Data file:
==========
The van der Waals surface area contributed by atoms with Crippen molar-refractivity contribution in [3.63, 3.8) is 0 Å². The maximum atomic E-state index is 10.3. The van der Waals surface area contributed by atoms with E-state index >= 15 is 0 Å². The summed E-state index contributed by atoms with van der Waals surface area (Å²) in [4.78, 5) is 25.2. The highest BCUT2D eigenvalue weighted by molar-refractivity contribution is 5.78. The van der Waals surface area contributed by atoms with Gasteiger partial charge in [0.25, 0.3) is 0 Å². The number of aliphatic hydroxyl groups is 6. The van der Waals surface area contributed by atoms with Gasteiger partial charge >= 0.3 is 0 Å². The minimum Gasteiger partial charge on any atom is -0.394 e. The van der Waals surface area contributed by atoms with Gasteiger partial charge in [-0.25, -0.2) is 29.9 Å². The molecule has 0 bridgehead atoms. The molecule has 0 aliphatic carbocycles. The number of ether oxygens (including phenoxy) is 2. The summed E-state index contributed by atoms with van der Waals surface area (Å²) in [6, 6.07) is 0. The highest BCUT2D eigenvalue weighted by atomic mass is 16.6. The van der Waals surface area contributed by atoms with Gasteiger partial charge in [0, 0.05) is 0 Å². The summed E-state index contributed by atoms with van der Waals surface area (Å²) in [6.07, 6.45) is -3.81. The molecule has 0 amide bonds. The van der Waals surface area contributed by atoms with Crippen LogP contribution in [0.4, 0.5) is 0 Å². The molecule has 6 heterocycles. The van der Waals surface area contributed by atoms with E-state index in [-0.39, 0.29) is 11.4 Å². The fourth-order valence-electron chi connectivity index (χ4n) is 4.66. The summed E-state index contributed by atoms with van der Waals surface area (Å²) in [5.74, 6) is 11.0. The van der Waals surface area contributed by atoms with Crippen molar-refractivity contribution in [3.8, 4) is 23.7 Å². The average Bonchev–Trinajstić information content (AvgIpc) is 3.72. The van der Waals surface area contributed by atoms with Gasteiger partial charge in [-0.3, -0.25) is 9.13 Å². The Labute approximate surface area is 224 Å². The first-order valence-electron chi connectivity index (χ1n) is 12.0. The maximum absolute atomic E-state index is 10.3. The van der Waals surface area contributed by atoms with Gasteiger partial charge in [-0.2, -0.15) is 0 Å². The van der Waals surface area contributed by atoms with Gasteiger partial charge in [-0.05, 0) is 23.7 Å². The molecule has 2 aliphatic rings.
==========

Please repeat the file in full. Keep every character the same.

The van der Waals surface area contributed by atoms with Crippen molar-refractivity contribution in [3.63, 3.8) is 0 Å². The maximum atomic E-state index is 10.3. The van der Waals surface area contributed by atoms with E-state index >= 15 is 0 Å². The summed E-state index contributed by atoms with van der Waals surface area (Å²) in [4.78, 5) is 25.2. The highest BCUT2D eigenvalue weighted by molar-refractivity contribution is 5.78. The van der Waals surface area contributed by atoms with Gasteiger partial charge in [0.25, 0.3) is 0 Å². The number of aliphatic hydroxyl groups is 6. The van der Waals surface area contributed by atoms with Gasteiger partial charge >= 0.3 is 0 Å². The minimum Gasteiger partial charge on any atom is -0.394 e. The van der Waals surface area contributed by atoms with Gasteiger partial charge in [-0.25, -0.2) is 29.9 Å². The molecule has 0 bridgehead atoms. The molecule has 0 aliphatic carbocycles. The number of ether oxygens (including phenoxy) is 2. The summed E-state index contributed by atoms with van der Waals surface area (Å²) in [6, 6.07) is 0. The highest BCUT2D eigenvalue weighted by atomic mass is 16.6. The van der Waals surface area contributed by atoms with Gasteiger partial charge in [0, 0.05) is 0 Å². The summed E-state index contributed by atoms with van der Waals surface area (Å²) in [6.07, 6.45) is -3.81. The molecule has 0 amide bonds. The van der Waals surface area contributed by atoms with Crippen LogP contribution in [0.4, 0.5) is 0 Å². The molecule has 6 heterocycles. The van der Waals surface area contributed by atoms with E-state index in [-0.39, 0.29) is 11.4 Å². The fourth-order valence-electron chi connectivity index (χ4n) is 4.66. The summed E-state index contributed by atoms with van der Waals surface area (Å²) in [5.74, 6) is 11.0. The van der Waals surface area contributed by atoms with Crippen molar-refractivity contribution in [3.8, 4) is 23.7 Å². The average Bonchev–Trinajstić information content (AvgIpc) is 3.72. The van der Waals surface area contributed by atoms with Gasteiger partial charge in [-0.3, -0.25) is 9.13 Å². The Labute approximate surface area is 224 Å². The first-order valence-electron chi connectivity index (χ1n) is 12.0. The maximum absolute atomic E-state index is 10.3. The van der Waals surface area contributed by atoms with Gasteiger partial charge in [-0.2, -0.15) is 0 Å². The van der Waals surface area contributed by atoms with Gasteiger partial charge in [-0.05, 0) is 23.7 Å². The molecule has 2 aliphatic rings.